What to Expect When You Take Your Baby to a Chiropractor
You have a newborn baby. Congratulations! Like so many other new parents, you’re probably also struggling with breastfeeding and at your wit’s end trying to find help. You’re exhausted, maybe even depressed, and willing to try anything. You probably sought help from a Lactation Consultant who may or may not have suggested that you see a Pediatric Chiropractor. You may have done your own research or asked around and heard that we can help. Whichever way you found yourself in the office of a Pediatric Chiropractor…Congratulations again! You’ve likely found a big piece of the puzzle and are on your way to resolution.
In my office, I begin each new patient visit with a detailed consultation where we will talk about the challenges you and your baby are experiencing. I will gather a full history of your pregnancy, delivery, and all of the factors that might have caused trauma or imbalance to your baby.
We’ll discuss how your baby is feeding and address factors such as the latch, the duration and frequency of feeding, and the overall ability of your baby to nurse effectively. We’ll also discuss your baby’s overall state of being—is she fussy, colicky, gassy, unsettled, or just very tight and tense in her body? This will be a time for you to tell me everything.
The next step is for me to look at your baby—to do a visual examination. Your baby will be laid on a large pillow. Initially, I like to just stand back for a moment without touching her and see what she does all by herself. Does her whole body curve to one side? Does she tilt or rotate her head to one side? How does her head look? Are there any areas that bulge out or sink inward? Are her facial features symmetrical? Are her eyes even? Is one more narrow or appear to be lower than the other one? Does one jaw or one cheek appear to be lower than the other one? Is her chin in the midline? All of these features are determined by the alignment of the spinal and cranial bones underneath them.
Sometimes it is very apparent that there is a structural imbalance just by looking at these details. If your baby wants to breastfeed during our visit, I might even assess the baby’s latch at your breast; looking to see if she can open her mouth widely over your nipple and areola or if she is just sucking shallowly on the nipple alone.
Once I’ve assessed your baby’s alignment visually, I’ll very gently start to palpate and feel her body—her sacrum (in her pelvic region), her upper neck, the sides of the skull, her jaw, and various other cranial bones. I might even feel the roof of her mouth (the palate) to determine if it is overly high or not and feel the strength of her suction of her tongue at the same time. The pressure used during this exam is very slight. Often, I hear that it doesn’t look like I’m doing anything at all! I will be feeling for muscle tension, alignment, and comparing the motion from one side to the other. All of this will help me to determine the restrictions and imbalances in your baby’s body.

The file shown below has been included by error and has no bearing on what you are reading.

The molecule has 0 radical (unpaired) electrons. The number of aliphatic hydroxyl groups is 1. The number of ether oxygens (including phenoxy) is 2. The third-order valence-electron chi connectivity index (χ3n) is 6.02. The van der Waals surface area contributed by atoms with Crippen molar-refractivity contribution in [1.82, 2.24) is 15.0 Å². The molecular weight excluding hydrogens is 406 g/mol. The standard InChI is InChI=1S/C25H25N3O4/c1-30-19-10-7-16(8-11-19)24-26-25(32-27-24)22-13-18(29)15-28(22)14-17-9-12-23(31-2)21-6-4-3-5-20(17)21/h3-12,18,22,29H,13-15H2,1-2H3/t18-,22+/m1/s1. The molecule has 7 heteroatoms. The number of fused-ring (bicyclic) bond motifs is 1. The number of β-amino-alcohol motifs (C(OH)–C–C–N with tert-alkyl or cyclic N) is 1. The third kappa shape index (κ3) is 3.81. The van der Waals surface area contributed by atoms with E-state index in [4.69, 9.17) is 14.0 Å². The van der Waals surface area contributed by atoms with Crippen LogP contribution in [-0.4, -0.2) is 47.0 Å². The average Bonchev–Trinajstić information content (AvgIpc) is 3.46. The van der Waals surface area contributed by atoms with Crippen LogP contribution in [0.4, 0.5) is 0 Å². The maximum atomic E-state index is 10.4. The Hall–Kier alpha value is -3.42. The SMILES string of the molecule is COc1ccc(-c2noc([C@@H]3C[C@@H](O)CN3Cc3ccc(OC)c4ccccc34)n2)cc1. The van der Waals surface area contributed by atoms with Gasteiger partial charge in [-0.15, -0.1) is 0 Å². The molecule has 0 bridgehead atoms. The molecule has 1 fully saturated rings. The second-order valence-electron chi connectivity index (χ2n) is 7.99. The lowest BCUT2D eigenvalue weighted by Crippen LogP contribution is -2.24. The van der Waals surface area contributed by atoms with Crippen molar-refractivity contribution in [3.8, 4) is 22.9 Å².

The pressure used during the adjustment is very slight and is done by light pressure point work and massage. There are absolutely no forceful “cracking” type movements that are often associated with a chiropractic adjustment for an adult. This is very different.
So…the big question to address here is why? What do these restrictions and imbalances have to do with your baby’s ability to breastfeed?
The main fact is that when breastfeeding challenges occur, sometimes the problem is not with the mother’s technique, but rather with the baby himself—barriers within the alignment and tone of his body causing abnormal function and preventing normal breastfeeding.
For example: Your baby must be able to open his or her mouth wide enough to get much of your areola into the mouth. This is referred to as the latch. The milk ducts are deep within this breast tissue. If the baby has a shallow latch (and is not able to open the mouth widely), he will be clamping down on your nipple. This not only hurts and can cause damage to your nipple, it also doesn’t access the deep milk ducts; making milk transfer much harder. He must work much harder than he should to feed and might tire easily, fall asleep at the breast, and/or feed too often in order to feel full.